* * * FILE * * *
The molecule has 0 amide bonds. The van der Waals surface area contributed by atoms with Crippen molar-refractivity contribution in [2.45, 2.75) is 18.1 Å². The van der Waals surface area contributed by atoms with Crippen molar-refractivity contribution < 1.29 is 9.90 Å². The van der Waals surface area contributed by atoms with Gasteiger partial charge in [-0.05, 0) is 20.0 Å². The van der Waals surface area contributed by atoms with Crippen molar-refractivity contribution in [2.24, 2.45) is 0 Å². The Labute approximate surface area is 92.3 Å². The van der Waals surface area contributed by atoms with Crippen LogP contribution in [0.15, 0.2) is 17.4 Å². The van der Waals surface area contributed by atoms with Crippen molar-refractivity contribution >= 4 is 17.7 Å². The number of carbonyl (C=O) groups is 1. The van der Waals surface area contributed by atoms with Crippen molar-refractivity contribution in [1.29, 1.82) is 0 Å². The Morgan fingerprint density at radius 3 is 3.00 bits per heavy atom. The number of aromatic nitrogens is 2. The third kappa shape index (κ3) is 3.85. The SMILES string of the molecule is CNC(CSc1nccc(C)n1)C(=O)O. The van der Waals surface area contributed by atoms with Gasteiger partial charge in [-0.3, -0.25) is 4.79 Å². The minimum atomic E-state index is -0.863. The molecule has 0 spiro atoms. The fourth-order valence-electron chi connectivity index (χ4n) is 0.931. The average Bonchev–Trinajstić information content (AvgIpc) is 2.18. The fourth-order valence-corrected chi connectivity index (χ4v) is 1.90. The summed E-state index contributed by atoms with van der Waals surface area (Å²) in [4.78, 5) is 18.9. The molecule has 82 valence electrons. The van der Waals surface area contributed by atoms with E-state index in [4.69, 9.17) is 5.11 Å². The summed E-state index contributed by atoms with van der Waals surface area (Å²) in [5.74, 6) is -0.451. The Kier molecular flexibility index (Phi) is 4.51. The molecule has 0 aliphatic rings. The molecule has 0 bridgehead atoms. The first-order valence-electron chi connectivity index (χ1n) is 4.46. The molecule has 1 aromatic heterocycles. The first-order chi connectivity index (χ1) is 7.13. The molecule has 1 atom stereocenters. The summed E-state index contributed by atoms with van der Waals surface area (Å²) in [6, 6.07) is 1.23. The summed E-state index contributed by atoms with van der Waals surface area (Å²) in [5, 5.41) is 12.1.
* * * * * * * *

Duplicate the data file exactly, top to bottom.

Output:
The molecule has 0 amide bonds. The van der Waals surface area contributed by atoms with Crippen molar-refractivity contribution in [2.45, 2.75) is 18.1 Å². The van der Waals surface area contributed by atoms with Crippen molar-refractivity contribution < 1.29 is 9.90 Å². The van der Waals surface area contributed by atoms with Gasteiger partial charge in [-0.05, 0) is 20.0 Å². The van der Waals surface area contributed by atoms with Crippen molar-refractivity contribution in [2.24, 2.45) is 0 Å². The Labute approximate surface area is 92.3 Å². The van der Waals surface area contributed by atoms with Crippen LogP contribution in [0.15, 0.2) is 17.4 Å². The van der Waals surface area contributed by atoms with Crippen molar-refractivity contribution >= 4 is 17.7 Å². The number of carbonyl (C=O) groups is 1. The van der Waals surface area contributed by atoms with Crippen molar-refractivity contribution in [1.29, 1.82) is 0 Å². The Morgan fingerprint density at radius 3 is 3.00 bits per heavy atom. The number of aromatic nitrogens is 2. The third kappa shape index (κ3) is 3.85. The SMILES string of the molecule is CNC(CSc1nccc(C)n1)C(=O)O. The van der Waals surface area contributed by atoms with Gasteiger partial charge in [-0.3, -0.25) is 4.79 Å². The minimum atomic E-state index is -0.863. The molecule has 0 spiro atoms. The fourth-order valence-electron chi connectivity index (χ4n) is 0.931. The average Bonchev–Trinajstić information content (AvgIpc) is 2.18. The fourth-order valence-corrected chi connectivity index (χ4v) is 1.90. The summed E-state index contributed by atoms with van der Waals surface area (Å²) in [4.78, 5) is 18.9. The molecule has 82 valence electrons. The van der Waals surface area contributed by atoms with E-state index in [4.69, 9.17) is 5.11 Å². The summed E-state index contributed by atoms with van der Waals surface area (Å²) in [5.74, 6) is -0.451. The Kier molecular flexibility index (Phi) is 4.51. The molecule has 0 aliphatic rings. The molecule has 0 bridgehead atoms. The first-order valence-electron chi connectivity index (χ1n) is 4.46. The molecule has 1 aromatic heterocycles. The first-order chi connectivity index (χ1) is 7.13. The molecule has 1 atom stereocenters. The summed E-state index contributed by atoms with van der Waals surface area (Å²) in [6, 6.07) is 1.23. The summed E-state index contributed by atoms with van der Waals surface area (Å²) in [5, 5.41) is 12.1.